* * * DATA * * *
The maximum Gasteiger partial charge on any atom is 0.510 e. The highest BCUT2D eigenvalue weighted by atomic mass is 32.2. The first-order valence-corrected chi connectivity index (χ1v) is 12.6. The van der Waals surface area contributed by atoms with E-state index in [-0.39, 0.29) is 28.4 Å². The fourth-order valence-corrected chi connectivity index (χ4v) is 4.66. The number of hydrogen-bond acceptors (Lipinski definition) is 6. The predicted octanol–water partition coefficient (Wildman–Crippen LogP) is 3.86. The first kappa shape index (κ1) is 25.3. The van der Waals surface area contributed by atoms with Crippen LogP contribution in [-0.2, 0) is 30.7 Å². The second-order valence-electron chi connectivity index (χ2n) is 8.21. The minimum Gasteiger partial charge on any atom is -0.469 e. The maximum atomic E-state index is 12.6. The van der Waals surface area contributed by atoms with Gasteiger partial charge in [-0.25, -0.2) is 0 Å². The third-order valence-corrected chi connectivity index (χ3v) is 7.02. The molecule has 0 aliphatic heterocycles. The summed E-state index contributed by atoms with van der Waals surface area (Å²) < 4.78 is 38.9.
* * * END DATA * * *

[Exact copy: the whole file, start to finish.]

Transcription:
The maximum Gasteiger partial charge on any atom is 0.510 e. The highest BCUT2D eigenvalue weighted by atomic mass is 32.2. The first-order valence-corrected chi connectivity index (χ1v) is 12.6. The van der Waals surface area contributed by atoms with E-state index in [-0.39, 0.29) is 28.4 Å². The fourth-order valence-corrected chi connectivity index (χ4v) is 4.66. The number of hydrogen-bond acceptors (Lipinski definition) is 6. The predicted octanol–water partition coefficient (Wildman–Crippen LogP) is 3.86. The first kappa shape index (κ1) is 25.3. The van der Waals surface area contributed by atoms with Crippen LogP contribution in [-0.2, 0) is 30.7 Å². The second-order valence-electron chi connectivity index (χ2n) is 8.21. The minimum Gasteiger partial charge on any atom is -0.469 e. The maximum atomic E-state index is 12.6. The van der Waals surface area contributed by atoms with Gasteiger partial charge in [-0.25, -0.2) is 0 Å². The third-order valence-corrected chi connectivity index (χ3v) is 7.02. The molecule has 0 aliphatic heterocycles. The summed E-state index contributed by atoms with van der Waals surface area (Å²) < 4.78 is 38.9.